The newest trend among employers looking to avoid losses after hiring is including information found on social media pages and in various online networks in their background checks. The employer’s belief that this information is important and relevant to an applicant’s hiring process is reasonable. However, there are some risks and vital considerations prior to using this information that is relevant to employers and investigators.
The first concern is that this area of background checks is new and unregulated. The court systems, as well as our federal, state and local laws, are lagging far behind technological advances. However, just because this area is unregulated does not mean there are not legal traps to fall into. Many of them fall into the categories of privacy rights and employer regulations that already exist.
As with any inquiry of a person’s background, privacy is at the forefront of considerations to avoid any criminal and civil liability. Although social media pages are considered a public and social forum, anyone with a remote sense of techno-ability knows that there are privacy settings that can be set for each account. The Supreme Court has ruled ample times that intruding where a person has an expectation of privacy is a violation. I would expand upon this to say that it does not have to be a secure place, or, in this context, account, as long as the expectation exists and a reasonable person agrees.
For example, it is reasonable to have an expectation of privacy in your personal email. This is why law enforcement must have a search warrant for any messages sent or received by your account. The same expectation applies to social pages that have had privacy settings applied. To avoid any confusion in privacy matters, make sure it is explicitly stated in the consent form that you will search for all content, including messages, photos, posts, etc., that may be found on any social pages belonging to the applicant. Most importantly, ALWAYS have the written permission of the applicant to access their account.
For recertifying employees (conducting checks after they have been hired), consider the following Supreme Court case regarding company owned devices. If an employer has a policy regarding rights to review messages, or if an employee is using an employer provided device, the employer may then have the right to review any messages sent or received from any account used (City of Ontario v. Quon). The case was based on a police officer transmitting sexually explicit messages from a department owned pager, which resulted in discipline against the officer. The court reversed a 9th Circuit judgment by stating it “was incident to reasonable, work-related audit intended to assess efficacy of monthly character limit.” In other words, if the company owns the device, it retains the right to retrieve data transmitted on it. It’s not a far leap to apply this to content posted, and messages sent, through social pages with a company owned device.
The next consideration in social media background checks is the origin of the content you are checking. If you have had a social page anytime in recent history, you know how often pages are hacked, or content is posted that was not intended by the page owner. As careful as I am with my social pages, I have fallen victim to a similar scam. It often comes in the form of an interesting article with a photo that entices the page owner to click on it. For example, a current scam going around Facebook is a photo of a horrible abrasion on someone’s skin with a tag next to it stating, “See a spider growing under this person’s skin.” Before the victim knows it, they are a fan of a porn page or an obnoxious advertisement that may hinder an applicant in the hiring process. Then their friends click the post on the wall, and before long it becomes viral.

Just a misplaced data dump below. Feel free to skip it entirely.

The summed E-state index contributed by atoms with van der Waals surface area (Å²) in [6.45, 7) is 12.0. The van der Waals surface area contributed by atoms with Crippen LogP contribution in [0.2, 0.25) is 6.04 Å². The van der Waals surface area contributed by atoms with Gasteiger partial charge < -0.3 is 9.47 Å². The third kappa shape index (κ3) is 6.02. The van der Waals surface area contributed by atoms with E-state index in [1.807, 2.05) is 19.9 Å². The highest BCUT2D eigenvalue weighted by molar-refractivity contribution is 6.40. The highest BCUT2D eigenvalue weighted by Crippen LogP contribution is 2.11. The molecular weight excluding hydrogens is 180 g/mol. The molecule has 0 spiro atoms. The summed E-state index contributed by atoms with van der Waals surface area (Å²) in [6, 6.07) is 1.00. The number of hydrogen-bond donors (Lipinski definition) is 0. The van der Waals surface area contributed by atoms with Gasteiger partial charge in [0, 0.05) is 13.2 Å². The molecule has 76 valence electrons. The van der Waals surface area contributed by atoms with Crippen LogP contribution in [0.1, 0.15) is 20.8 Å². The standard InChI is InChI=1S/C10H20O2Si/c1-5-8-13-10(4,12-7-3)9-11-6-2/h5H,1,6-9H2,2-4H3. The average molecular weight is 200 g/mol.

If the origin of the content cannot be determined, I have already educated my clients to ask the applicant about it. If it can be explained reasonably, it is probably safe to move on to the next step in the hiring process.
Once you have established the page ownership, you have legal access to the page, and know the origin of the information, you must now consider whether the information you are viewing is legal to consider in the hiring process. As an investigator, you won’t be making the hiring decisions. However, you will need to keep the protection of your client in mind. Ensure that you are not passing on information that would influence a client’s decision illegally. For example, let’s say you are looking at an applicant that has a debilitating disease, but for all intents and purposes they are able to do the job applied for. They have posted about their treatment or rehabilitation on their page. You then release this information to your client. As a result, the employer concludes the applicant would not be a “good fit.” They may be in violation of federal Equal Opportunity Employer standards.
Finally, remember this one key aspect of this type of background check: Just because it is posted, tweeted, tagged, or in any other form placed on a social page, does not mean that the information holds any factual bearing. For example, two friends are posting in comments that they wanted to kill someone over what was said at the office. This does not mean your next case will be a murder. It may just be a figure of speech, of which we are all guilty. Remember, any information viewed that is questionable may be discussed with the applicant for better context or meaning. In the end it will be the employer’s decision, but these considerations will go a long way to protect yourself and your clients.
Brian Taylor is the managing partner of Innovative Investigations, LLC. He is a licensed private investigator offering background checks and other services. He is also a certified collision reconstructionist. He can be reached at firstname.lastname@example.org